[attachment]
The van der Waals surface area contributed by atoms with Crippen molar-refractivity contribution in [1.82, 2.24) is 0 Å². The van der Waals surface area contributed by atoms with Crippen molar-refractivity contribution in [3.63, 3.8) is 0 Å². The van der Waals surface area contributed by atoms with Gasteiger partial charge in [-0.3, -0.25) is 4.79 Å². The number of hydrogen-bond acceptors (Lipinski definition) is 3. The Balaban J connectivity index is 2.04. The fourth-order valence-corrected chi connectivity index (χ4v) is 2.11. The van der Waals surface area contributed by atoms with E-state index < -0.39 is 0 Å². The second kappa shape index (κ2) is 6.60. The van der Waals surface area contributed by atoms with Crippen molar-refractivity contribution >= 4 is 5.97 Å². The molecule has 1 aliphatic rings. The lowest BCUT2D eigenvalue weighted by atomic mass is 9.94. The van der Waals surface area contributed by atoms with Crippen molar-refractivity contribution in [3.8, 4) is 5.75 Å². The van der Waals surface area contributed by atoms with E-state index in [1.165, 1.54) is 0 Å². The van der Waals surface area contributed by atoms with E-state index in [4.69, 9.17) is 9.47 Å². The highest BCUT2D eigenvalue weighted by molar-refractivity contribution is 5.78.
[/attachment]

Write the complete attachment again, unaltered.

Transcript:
The van der Waals surface area contributed by atoms with Crippen molar-refractivity contribution in [1.82, 2.24) is 0 Å². The van der Waals surface area contributed by atoms with Crippen molar-refractivity contribution in [3.63, 3.8) is 0 Å². The van der Waals surface area contributed by atoms with Gasteiger partial charge in [-0.3, -0.25) is 4.79 Å². The number of hydrogen-bond acceptors (Lipinski definition) is 3. The Balaban J connectivity index is 2.04. The fourth-order valence-corrected chi connectivity index (χ4v) is 2.11. The van der Waals surface area contributed by atoms with E-state index < -0.39 is 0 Å². The second kappa shape index (κ2) is 6.60. The van der Waals surface area contributed by atoms with Crippen molar-refractivity contribution >= 4 is 5.97 Å². The molecule has 1 aliphatic rings. The lowest BCUT2D eigenvalue weighted by atomic mass is 9.94. The van der Waals surface area contributed by atoms with Crippen molar-refractivity contribution in [3.8, 4) is 5.75 Å². The van der Waals surface area contributed by atoms with E-state index in [1.165, 1.54) is 0 Å². The van der Waals surface area contributed by atoms with E-state index in [4.69, 9.17) is 9.47 Å². The highest BCUT2D eigenvalue weighted by molar-refractivity contribution is 5.78.